Remember Shakti will be remembered for its continuation of the pioneering musical and social spirit of the original Shakti, as well as the virtuosity of its musicians and the unique combination of electric instruments with Indian rhythms. The beautifully recorded and Grammy-nominated Saturday Night in Bombay represents the culmination of decades of hard work and study. It is the most enjoyable and accessible music of its kind. If one were to indulge in measurement of international jazz, Saturday Night in Bombay would be the yardstick.

Master guitarist John McLaughlin once again redefines the meaning of fusion in this year 2000 concert recording, and likewise reaffirms his deep affection for classical Indian music and philosophy.
But please don't confuse the ongoing Remember Shakti project with its late '70s namesake, unheard by this critic, but judging from reviews a different animal altogether. Instead of being an actual band, Remember Shakti is (was?) more of a free-form, open-ended collaboration between McLaughlin and an interchangeable cast of traditional Indian musicians, typically spearheaded by tabla virtuoso Zakir Hussain.

For this gig, performed on Hussain's home turf, the ex-MAHAVISHNU ORCHESTRA leader was joined by a small army of local players, employing a vast array of arcane instruments with unpronounceable names: kanjira, tavil, mridangam, pakhawaj, and so forth. The music, not surprisingly, is firmly rooted in ancient Indian aesthetics, but don't let that scare you away: this is magical stuff, played with enough skill and energy to translate across any cultural barrier.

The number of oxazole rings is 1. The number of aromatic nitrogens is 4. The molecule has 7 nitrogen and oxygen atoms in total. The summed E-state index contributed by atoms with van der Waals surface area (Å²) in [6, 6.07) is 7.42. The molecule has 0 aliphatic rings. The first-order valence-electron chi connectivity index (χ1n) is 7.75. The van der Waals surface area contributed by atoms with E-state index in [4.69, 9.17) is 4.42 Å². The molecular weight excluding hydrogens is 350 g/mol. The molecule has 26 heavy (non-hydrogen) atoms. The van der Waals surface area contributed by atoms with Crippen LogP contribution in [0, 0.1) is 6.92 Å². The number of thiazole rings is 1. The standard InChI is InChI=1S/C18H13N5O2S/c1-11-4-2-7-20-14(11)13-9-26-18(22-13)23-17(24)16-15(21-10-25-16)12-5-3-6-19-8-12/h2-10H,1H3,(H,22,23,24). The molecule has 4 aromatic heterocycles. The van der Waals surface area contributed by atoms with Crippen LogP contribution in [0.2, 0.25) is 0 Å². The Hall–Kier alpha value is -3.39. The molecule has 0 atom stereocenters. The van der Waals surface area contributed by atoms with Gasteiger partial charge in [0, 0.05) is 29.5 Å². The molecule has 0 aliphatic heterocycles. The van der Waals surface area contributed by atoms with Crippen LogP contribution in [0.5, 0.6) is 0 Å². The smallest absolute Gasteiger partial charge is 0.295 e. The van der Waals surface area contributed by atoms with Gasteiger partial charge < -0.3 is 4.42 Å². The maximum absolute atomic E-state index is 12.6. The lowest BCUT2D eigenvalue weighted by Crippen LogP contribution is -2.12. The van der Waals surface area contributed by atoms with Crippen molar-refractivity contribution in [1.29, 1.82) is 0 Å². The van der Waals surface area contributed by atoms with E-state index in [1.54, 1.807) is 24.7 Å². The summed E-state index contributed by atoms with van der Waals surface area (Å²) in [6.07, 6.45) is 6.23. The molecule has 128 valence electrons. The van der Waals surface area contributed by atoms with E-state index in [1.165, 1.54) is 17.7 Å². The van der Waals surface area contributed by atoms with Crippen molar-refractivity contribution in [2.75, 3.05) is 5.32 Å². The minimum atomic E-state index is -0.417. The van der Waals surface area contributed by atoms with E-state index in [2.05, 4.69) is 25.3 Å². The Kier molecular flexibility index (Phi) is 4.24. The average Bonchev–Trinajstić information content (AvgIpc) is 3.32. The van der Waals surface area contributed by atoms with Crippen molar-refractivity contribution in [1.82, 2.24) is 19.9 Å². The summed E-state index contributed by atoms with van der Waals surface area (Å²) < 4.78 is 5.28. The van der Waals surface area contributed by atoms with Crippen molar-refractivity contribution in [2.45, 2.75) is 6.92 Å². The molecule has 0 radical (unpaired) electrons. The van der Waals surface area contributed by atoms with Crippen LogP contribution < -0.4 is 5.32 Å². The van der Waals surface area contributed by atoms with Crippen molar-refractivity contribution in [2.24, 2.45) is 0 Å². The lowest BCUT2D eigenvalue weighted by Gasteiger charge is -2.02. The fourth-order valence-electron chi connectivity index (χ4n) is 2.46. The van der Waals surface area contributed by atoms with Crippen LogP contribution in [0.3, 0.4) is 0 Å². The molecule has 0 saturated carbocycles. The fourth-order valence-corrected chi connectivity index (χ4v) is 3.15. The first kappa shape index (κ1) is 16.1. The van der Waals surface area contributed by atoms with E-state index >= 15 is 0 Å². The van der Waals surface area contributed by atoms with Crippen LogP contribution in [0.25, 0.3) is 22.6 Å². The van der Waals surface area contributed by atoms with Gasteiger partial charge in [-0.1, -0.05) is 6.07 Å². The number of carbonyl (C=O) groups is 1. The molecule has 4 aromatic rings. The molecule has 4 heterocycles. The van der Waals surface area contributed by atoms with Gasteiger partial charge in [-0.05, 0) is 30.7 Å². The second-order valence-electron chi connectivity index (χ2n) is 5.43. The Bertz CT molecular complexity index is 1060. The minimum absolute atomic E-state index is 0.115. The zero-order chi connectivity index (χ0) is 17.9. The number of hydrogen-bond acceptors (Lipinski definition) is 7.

Every performance is galvanized, and McLaughlin in particular is near the top of his game (or is that simply because his electric guitar is the only instrument here I can readily identify with?) Listen to his adrenalin-fueled duel with mandolin player U. Shrinivas in the breathless concert opener "Luki", with its airtight Jazz Rock tempos maybe the most accessible track here to unacclimatized Western ears (it's also the only McLaughlin-penned composition on the entire disc). Marvel too at the quiet intensity of his solos over the haunting strains of the Indian zither in "Shringar", at 26+ minutes long clearly a highlight of the evening.

Even with genuine, recognizable drums and occasional singing (typically the hyper-drive scat of Shankar Mahadevan), the sound is obviously more Indian than Anglo Saxon. But it shouldn't be dismissed offhand out of unspoken cultural chauvinism. Consider this: if the exact same music had been played with conventional rock instruments (imagine it as an OZRIC TENTACLES album), this CD would be widely hailed as modern ethnic-trance masterpiece.